The Importance of Optimal Environment for Your Parrot Pet
It is an art to keep companion parrots, which entails doing everything in one’s power to ensure the birds’ well-being and contentment. In addition, there is not one element of caring for a parrot that is more essential than creating the best possible living conditions for the companion bird. It is highly likely that the particular characteristics of the environment that we give, in addition to the quality of the experience that we deliver, will decide whether or not we have a positive encounter or a negative one. Despite this, we frequently “pass over” this reality in favor of concentrating on the particular species that we want and, only afterward, on the prevention of or solution to specific behavioral issues, such as excessive yelling, biting, or feather picking. The fact of the matter is, however, that behavior issues are frequently the direct outcome of an environment that is either inadequate or unsuitable.
In the course of my work as a behavior consultant, the vast majority of the issues I come across can be traced back to inadequate environmental provisioning and/or an insufficient or incorrect nutrition. An unsatisfactory diet, exposure to toxic elements, improper caging, unwise cage placement, lack of opportunities for exercise and showering, boredom due to a lack of stimulation, a stressful social “climate,” a schedule that is “out of sync” with a parrot’s natural rhythms, and a lack of or change in the amount of attention received are some of the environmental factors that can cause problems. Other environmental factors that can cause problems include a change in the amount of attention received, As a result, the answers to those very same difficulties may almost always be found in making the appropriate adjustments to enhance those areas of the parrot’s surroundings that need improvement. How much simpler things are when you don’t even have to deal with difficulties in the first place if you can avoid them altogether!
The experience of living with parrots while simultaneously learning how to supply them with a diet that is optimal and an atmosphere that is superior might be a tough one. The primary reason for this is because it is quite challenging to comprehend their fundamental nature, as well as the challenge of determining what their actual requirements are. In addition, we need to make an effort to comprehend the core of the fundamental ways in which they are dissimilar to us. In the event that we do not, we risk misunderstanding their responses to what we have delivered if we seek to interpret those responses.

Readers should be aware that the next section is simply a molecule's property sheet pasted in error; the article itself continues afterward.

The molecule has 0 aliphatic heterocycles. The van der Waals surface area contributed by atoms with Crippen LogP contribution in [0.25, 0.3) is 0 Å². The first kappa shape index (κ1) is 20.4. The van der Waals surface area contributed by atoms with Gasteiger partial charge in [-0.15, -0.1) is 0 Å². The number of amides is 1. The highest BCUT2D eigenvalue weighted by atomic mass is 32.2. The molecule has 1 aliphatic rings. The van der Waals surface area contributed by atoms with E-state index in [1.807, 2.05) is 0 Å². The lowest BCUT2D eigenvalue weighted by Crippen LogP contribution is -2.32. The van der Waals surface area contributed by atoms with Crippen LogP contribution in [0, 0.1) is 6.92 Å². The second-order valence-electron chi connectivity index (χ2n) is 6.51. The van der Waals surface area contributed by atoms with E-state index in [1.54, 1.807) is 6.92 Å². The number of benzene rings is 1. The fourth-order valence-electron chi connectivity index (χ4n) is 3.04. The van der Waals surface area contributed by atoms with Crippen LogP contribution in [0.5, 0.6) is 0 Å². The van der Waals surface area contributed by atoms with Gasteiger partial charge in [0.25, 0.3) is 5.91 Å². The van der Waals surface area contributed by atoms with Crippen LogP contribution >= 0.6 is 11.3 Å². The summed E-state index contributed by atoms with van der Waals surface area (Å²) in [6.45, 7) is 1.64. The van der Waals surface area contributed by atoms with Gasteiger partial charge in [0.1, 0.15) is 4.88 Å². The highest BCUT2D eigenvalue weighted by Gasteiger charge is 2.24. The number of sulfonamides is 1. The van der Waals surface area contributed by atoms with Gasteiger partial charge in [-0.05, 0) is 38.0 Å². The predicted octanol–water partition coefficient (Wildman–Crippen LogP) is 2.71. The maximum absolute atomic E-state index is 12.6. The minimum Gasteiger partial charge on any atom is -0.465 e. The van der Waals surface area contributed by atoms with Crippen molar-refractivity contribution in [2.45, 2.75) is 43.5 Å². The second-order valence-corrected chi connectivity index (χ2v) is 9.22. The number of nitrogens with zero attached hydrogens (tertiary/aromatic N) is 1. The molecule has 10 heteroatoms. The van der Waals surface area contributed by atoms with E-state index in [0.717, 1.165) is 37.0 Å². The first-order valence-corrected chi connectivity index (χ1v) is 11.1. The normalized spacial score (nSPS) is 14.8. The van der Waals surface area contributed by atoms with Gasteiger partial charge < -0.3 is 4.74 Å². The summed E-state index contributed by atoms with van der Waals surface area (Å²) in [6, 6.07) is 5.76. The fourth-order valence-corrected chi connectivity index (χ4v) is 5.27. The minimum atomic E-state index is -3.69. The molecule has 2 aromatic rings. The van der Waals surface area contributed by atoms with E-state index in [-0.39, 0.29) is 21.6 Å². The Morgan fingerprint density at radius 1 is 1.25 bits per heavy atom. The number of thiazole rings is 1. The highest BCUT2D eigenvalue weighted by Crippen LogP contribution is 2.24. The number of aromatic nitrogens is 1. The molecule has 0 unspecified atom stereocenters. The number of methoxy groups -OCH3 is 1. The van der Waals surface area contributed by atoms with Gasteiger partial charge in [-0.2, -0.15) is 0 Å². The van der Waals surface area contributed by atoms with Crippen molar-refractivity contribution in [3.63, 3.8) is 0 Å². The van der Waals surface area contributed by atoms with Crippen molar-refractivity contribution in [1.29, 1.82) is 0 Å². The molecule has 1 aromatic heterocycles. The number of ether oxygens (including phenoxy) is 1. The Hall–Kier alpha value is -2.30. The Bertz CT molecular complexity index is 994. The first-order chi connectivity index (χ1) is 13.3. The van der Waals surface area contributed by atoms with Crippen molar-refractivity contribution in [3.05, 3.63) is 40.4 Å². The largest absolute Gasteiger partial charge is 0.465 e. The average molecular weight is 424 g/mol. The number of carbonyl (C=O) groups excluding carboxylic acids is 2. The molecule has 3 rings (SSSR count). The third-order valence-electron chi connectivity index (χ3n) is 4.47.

Driven by Instinct
To boil it down, parrots are beings of instinct; they are creatures that are directed by their natural inclinations. It’s true that they give off the impression of being able to reason and use logic, but this is seldom the first answer they have to a problem. The first response that a parrot will have to any kind of challenge will be instinctual. And this is the root cause of a significant number of the issues that crop up in our daily lives involving our parrots. In the modern world, there is no place for an animal that follows its natural behaviors. That is a simple statement of fact. In every sense of the word, we belong to the category of domesticated species. Our capacity to think rationally and to reason our way out of difficult situations determines the quality and efficiency of the responses we have to the stimuli we experience. The inconsistencies in our thinking about our parrots are what give rise to the misconceptions that we have with them. When we try to interpret the behavior of our companion parrots, we run into a lot of problems because of the difference between how we react (which is based on our thinking) and how our companion parrots react (which is based on their instincts). This discrepancy generates a lot of confusion.